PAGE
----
My theological essay in yesterday’s issue, directed at my learned friend, the Rev. Dr. C. D. Harris, has brought me a large number of letters of thanks and support, and three invitations to preach. The facts of the case compel me to decline them all. The truth is that I did not write the article myself, but merely translated it into English. It was composed by a committee of theologians of the highest eminence, and only their yearning for academic seclusion kept them from signing their honored names to it.
The old Catholic Mirror, which departed this life several years ago, has lately returned to the field as the Baltimore Catholic Review, with the Rev. C. F. Thomas, J. C. D. LL. D., as its editor, and many of the clergy of the diocese among its regular contributors. It is an eight-page weekly of the size of The Evening Sun, clearly printed on good paper, and the contents of the first 10 issues show a diligent gathering of news and much interesting expository writing.
Such weeklies, I believe, are worthy of the utmost support, and Baltimore is fortunate in their increase. The daily papers, it must be obvious, are unable to devote much space to the special subjects, religious or otherwise, which the smaller publications can discuss at length, not only because space itself is short, but also, and more chiefly, because many of the questions raised are of such a character that they cannot be debated objectively. The Catholic Review may be depended upon to set forth Catholic doctrines intelligently, just as the Baltimore Southern Methodist, the Methodist and the Maryland Churchman set forth Protestant doctrines, and so it should be read with profit, not only by adherants, but also by outsiders interested in religious questions.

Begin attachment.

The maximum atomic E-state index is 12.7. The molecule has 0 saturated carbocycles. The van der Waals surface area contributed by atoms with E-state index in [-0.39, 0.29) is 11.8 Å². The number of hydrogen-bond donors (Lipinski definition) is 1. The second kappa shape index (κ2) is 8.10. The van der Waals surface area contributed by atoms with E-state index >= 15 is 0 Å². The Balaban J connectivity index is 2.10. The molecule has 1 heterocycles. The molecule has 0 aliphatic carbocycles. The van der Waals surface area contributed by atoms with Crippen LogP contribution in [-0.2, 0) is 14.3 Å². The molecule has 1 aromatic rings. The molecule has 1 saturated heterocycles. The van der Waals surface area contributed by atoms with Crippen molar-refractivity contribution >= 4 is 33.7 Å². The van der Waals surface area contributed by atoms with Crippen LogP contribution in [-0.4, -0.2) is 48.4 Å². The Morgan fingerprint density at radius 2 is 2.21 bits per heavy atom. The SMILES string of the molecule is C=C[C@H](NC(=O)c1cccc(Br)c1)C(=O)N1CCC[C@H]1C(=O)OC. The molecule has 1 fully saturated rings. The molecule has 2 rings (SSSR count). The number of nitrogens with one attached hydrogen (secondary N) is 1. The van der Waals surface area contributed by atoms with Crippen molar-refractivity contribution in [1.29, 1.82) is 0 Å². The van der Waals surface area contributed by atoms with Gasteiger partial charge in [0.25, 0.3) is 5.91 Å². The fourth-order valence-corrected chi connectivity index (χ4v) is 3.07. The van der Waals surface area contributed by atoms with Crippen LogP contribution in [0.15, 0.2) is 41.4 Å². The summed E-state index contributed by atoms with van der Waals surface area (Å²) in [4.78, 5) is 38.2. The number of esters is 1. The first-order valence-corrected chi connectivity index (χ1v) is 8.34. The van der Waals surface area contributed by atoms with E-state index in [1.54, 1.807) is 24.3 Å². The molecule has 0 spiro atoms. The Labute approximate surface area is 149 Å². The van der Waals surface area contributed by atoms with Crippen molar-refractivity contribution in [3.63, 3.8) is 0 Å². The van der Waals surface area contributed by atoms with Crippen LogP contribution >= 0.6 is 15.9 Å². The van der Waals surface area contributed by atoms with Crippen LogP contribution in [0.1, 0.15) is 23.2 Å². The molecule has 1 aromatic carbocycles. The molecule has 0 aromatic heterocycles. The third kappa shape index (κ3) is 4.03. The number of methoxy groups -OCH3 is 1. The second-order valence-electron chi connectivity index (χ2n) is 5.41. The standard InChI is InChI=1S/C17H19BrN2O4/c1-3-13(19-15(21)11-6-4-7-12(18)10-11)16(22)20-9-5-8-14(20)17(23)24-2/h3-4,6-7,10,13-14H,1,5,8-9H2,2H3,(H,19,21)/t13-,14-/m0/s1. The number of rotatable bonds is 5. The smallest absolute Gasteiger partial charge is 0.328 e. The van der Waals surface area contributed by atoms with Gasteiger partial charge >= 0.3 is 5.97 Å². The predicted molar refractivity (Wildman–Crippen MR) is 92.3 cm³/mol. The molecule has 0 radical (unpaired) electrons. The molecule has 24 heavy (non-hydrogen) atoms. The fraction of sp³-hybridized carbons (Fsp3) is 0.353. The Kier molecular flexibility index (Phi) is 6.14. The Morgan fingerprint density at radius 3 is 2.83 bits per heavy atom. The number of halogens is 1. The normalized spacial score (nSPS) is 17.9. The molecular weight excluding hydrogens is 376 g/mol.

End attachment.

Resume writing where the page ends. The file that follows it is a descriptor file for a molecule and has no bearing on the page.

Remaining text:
The Hon. Charles M. Levister, D. D., shinmaster of the Anti-Saloon Leg, on my failure to say anything about the melodramatic removal of liquor advertisements from the Pittsburgh Chronicle and Gazette-Times, those twin vestals of journalism:
Strange that our alert friend has not seen it.
Don’t be mistaken, dear one. I saw it quickly enough. But, seeing it, I maintained a magnificent silence about it–just as thou, old top, art magnificently silent about the revelations of levantine deviltry in “dry” Salisbury.
The Hon. James McEvoy, president of the Police Board:
I am willing to hear suggestions.
Suggestion No. 11: It is quite proper, of course, to listen politely to the fair ladies who dream so rapturously of a vast horde of snouting policewomen, sworn to the hounding of erring youth. But before making that dream a reality, the wise official will take careful account of two things, (a) the general reputation of these fair ladies for prudence, sound information and common sense, and (b) the past performances of the policewomen already on the job. As in the former, the “Warning to Girls” issued by the United Women of Maryland may perhaps help to a safe judgment, and as to the latter, the experience and opinion of the Marshal of Police.